“Fidelity will apply up to $2,000 annually to the principal of its employees’ student debts.

Fidelity is one of the more prominent employers to announce the student loan repayment benefit in recent months, a policy that seems likely to gain traction. The benefit helps address what some employers describe as a challenge attracting and retaining younger workers, many of whom can’t see beyond the burden of their student debt. Most employers that are offering the new perk also cap their costs at, say, $10,000 total per employee.”

At the end of a difficult week, spring wishes and Happy Easter!

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First Lady Michelle Obama @ Oberlin College & Tuskegee University – “Rise above the noise”

First Lady Michelle Obama delivered two commencement addresses this spring. The first, in early May at Tuskegee University and the second over the weekend at Oberlin College. Respect and civility were on her mind and the narrative of her experience gave credence to the challenge she posed to graduates at both institutions: “stay true to who you are and where you come from” and “rise above the noise and shape the revolutions of your time”.

The position of First Lady of the United States is a career choice. The interview process is tangential to the candidate for president, but the spouse’s background is equally examined under the microscope of the 24×7 news cycle. In her speech to the Tuskegee graduating class, Mrs. Obama was candid in her reflections on the impact of the campaign and shared a leadership lesson in her resolve to not let others define her.

“Back when my husband first started campaigning for President, folks had all sorts of questions of me: What kind of First Lady would I be? What kinds of issues would I take on? Would I be more like Laura Bush, or Hillary Clinton, or Nancy Reagan? And the truth is, those same questions would have been posed to any candidate’s spouse. That’s just the way the process works. But, as potentially the first African American First Lady, I was also the focus of another set of questions and speculations; conversations sometimes rooted in the fears and misperceptions of others. Was I too loud, or too angry, or too emasculating?  Or was I too soft, too much of a mom, not enough of a career woman?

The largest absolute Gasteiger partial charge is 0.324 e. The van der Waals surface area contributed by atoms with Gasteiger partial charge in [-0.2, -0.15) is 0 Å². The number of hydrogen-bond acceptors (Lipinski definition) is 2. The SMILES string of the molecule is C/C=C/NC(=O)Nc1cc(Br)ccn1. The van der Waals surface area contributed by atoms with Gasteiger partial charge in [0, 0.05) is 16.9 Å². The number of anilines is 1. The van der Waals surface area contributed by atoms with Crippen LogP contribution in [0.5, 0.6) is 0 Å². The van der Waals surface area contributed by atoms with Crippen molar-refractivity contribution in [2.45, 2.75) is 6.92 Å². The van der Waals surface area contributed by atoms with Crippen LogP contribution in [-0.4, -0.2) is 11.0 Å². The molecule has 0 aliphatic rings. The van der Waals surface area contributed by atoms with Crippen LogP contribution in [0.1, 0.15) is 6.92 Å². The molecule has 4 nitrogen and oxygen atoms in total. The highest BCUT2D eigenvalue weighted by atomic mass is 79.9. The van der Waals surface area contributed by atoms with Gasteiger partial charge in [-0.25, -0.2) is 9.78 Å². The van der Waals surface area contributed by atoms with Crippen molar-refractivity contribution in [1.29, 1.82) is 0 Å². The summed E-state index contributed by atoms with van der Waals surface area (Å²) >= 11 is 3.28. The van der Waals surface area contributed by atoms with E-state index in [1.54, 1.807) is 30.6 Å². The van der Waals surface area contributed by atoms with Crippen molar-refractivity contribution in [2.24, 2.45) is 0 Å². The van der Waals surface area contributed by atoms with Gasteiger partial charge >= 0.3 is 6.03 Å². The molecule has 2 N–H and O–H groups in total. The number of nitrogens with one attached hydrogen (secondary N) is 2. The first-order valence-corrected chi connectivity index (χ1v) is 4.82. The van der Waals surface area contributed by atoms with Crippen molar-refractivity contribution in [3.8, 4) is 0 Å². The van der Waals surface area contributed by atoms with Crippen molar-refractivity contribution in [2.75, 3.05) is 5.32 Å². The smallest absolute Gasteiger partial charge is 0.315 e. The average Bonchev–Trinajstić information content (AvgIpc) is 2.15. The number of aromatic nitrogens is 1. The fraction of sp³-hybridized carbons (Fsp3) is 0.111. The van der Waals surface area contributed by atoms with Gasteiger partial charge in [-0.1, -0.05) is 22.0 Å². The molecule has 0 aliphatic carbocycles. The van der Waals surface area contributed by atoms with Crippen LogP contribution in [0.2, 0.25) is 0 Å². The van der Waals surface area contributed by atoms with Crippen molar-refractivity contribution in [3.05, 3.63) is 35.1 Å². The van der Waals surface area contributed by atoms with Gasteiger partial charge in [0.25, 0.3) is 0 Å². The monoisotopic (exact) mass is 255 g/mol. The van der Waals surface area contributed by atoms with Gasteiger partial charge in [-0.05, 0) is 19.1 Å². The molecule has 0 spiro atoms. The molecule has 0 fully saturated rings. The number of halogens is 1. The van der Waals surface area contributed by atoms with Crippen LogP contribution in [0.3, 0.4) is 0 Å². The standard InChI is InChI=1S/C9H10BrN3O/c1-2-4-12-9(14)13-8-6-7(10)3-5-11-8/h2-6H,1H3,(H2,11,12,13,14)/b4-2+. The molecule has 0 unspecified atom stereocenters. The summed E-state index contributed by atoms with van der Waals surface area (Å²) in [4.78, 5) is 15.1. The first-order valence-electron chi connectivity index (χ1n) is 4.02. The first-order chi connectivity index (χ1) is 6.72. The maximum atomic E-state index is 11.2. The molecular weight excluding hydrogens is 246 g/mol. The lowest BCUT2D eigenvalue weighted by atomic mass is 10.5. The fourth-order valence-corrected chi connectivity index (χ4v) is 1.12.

But eventually, I realized that if I wanted to keep my sanity and not let others define me, there was only one thing I could do, and that was to have faith in God’s plan for me. I had to ignore all of the noise and be true to myself — and the rest would work itself out. 

So throughout this journey, I have learned to block everything out and focus on my truth. I had to answer some basic questions for myself: Who am I? No, really, who am I? What do I care about?”

The most respected of the management gurus are adamant that before you can lead, you have to know who you are, your values and what you care about. This is your anchor throughout your career.

“And at the end of the day, by staying true to the me I’ve always known, I found that this journey has been incredibly freeing. Because no matter what happened, I had the peace of mind of knowing that all of the chatter, the name calling, the doubting — all of it was just noise. It did not define me. It didn’t change who I was. And most importantly, it couldn’t hold me back. I have learned that as long as I hold fast to my beliefs and values — and follow my own moral compass — then the only expectations I need to live up to are my own.”

At Oberlin College, Mrs. Obama acknowledged the campus culture of service and social justice and encouraged graduates to take a leadership role “to actively seek out the most contentious, polarized, gridlocked places you can find. Because so often, throughout our history, those have been the places where progress really happens –- the places where minds are changed, lives transformed, where our great American story unfolds.”  

“And the truth is, graduates, after four years of thoughtful, respectful discussion and debate here at Oberlin -– those seminars where you explored new ideas together, those late-night conversations where you challenged each other and learned from each other — after all of that, you might find yourself a little dismayed by the clamor outside these walls — the name-calling, the negative ads, the folks yelling at each other on TV. After being surrounded by people who are so dedicated to serving others and making the world a better place, you might feel a little discouraged by the polarization and gridlock that too often characterize our politics and civic life.

Her address continued with a call to citizenship. Recognizing the temptation to “run the other way as fast as you can…you need to run to, and not away from, the noise.” 

So get out there and volunteer on campaigns, and then hold the folks you elect accountable. Follow what’s happening in your city hall, your statehouse, Washington, D.C. Better yet, run for office yourself. Get in there. Shake things up. Don’t be afraid.  And get out and vote in every election -– not just the big national ones that get all the attention, but every single election. Make sure the folks who represent you share your values and aspirations.

See, that is how you will rise above the noise and shape the revolutions of your time.”